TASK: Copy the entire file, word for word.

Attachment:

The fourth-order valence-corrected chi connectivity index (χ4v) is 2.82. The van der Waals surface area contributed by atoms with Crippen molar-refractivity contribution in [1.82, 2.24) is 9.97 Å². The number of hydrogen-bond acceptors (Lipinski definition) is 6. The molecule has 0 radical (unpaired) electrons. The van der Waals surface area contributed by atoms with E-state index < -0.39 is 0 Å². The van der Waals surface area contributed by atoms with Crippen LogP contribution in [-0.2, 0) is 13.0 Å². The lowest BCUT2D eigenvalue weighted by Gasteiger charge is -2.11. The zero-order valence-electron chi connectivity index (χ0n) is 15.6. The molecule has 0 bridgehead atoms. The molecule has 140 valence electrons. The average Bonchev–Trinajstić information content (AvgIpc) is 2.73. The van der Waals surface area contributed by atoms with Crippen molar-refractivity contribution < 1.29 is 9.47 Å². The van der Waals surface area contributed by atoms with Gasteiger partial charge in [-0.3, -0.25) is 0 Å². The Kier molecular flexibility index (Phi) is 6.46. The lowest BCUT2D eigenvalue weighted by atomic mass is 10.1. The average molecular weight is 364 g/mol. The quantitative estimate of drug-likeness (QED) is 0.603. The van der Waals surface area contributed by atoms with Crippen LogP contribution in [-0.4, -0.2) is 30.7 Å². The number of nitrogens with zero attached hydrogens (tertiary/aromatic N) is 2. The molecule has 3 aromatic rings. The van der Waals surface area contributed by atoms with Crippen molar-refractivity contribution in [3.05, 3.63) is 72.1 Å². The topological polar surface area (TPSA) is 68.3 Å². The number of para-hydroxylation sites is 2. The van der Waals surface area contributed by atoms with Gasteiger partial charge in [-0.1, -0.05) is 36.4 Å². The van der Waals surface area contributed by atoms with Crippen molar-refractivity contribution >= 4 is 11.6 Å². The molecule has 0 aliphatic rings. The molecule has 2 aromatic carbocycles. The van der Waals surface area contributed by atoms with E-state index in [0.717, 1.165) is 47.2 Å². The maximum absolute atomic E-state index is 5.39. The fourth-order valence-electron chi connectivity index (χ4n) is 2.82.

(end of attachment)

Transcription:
The fourth-order valence-corrected chi connectivity index (χ4v) is 2.82. The van der Waals surface area contributed by atoms with Crippen molar-refractivity contribution in [1.82, 2.24) is 9.97 Å². The number of hydrogen-bond acceptors (Lipinski definition) is 6. The molecule has 0 radical (unpaired) electrons. The van der Waals surface area contributed by atoms with E-state index < -0.39 is 0 Å². The van der Waals surface area contributed by atoms with Crippen LogP contribution in [-0.2, 0) is 13.0 Å². The lowest BCUT2D eigenvalue weighted by Gasteiger charge is -2.11. The zero-order valence-electron chi connectivity index (χ0n) is 15.6. The molecule has 0 bridgehead atoms. The molecule has 140 valence electrons. The average Bonchev–Trinajstić information content (AvgIpc) is 2.73. The van der Waals surface area contributed by atoms with Crippen molar-refractivity contribution < 1.29 is 9.47 Å². The van der Waals surface area contributed by atoms with Gasteiger partial charge in [-0.3, -0.25) is 0 Å². The Kier molecular flexibility index (Phi) is 6.46. The lowest BCUT2D eigenvalue weighted by atomic mass is 10.1. The average molecular weight is 364 g/mol. The quantitative estimate of drug-likeness (QED) is 0.603. The van der Waals surface area contributed by atoms with Crippen LogP contribution in [-0.4, -0.2) is 30.7 Å². The number of nitrogens with zero attached hydrogens (tertiary/aromatic N) is 2. The molecule has 3 aromatic rings. The van der Waals surface area contributed by atoms with Crippen molar-refractivity contribution in [3.05, 3.63) is 72.1 Å². The topological polar surface area (TPSA) is 68.3 Å². The number of para-hydroxylation sites is 2. The van der Waals surface area contributed by atoms with Gasteiger partial charge in [-0.1, -0.05) is 36.4 Å². The van der Waals surface area contributed by atoms with Crippen molar-refractivity contribution >= 4 is 11.6 Å². The molecule has 0 aliphatic rings. The molecule has 2 aromatic carbocycles. The van der Waals surface area contributed by atoms with E-state index in [0.717, 1.165) is 47.2 Å². The maximum absolute atomic E-state index is 5.39. The fourth-order valence-electron chi connectivity index (χ4n) is 2.82.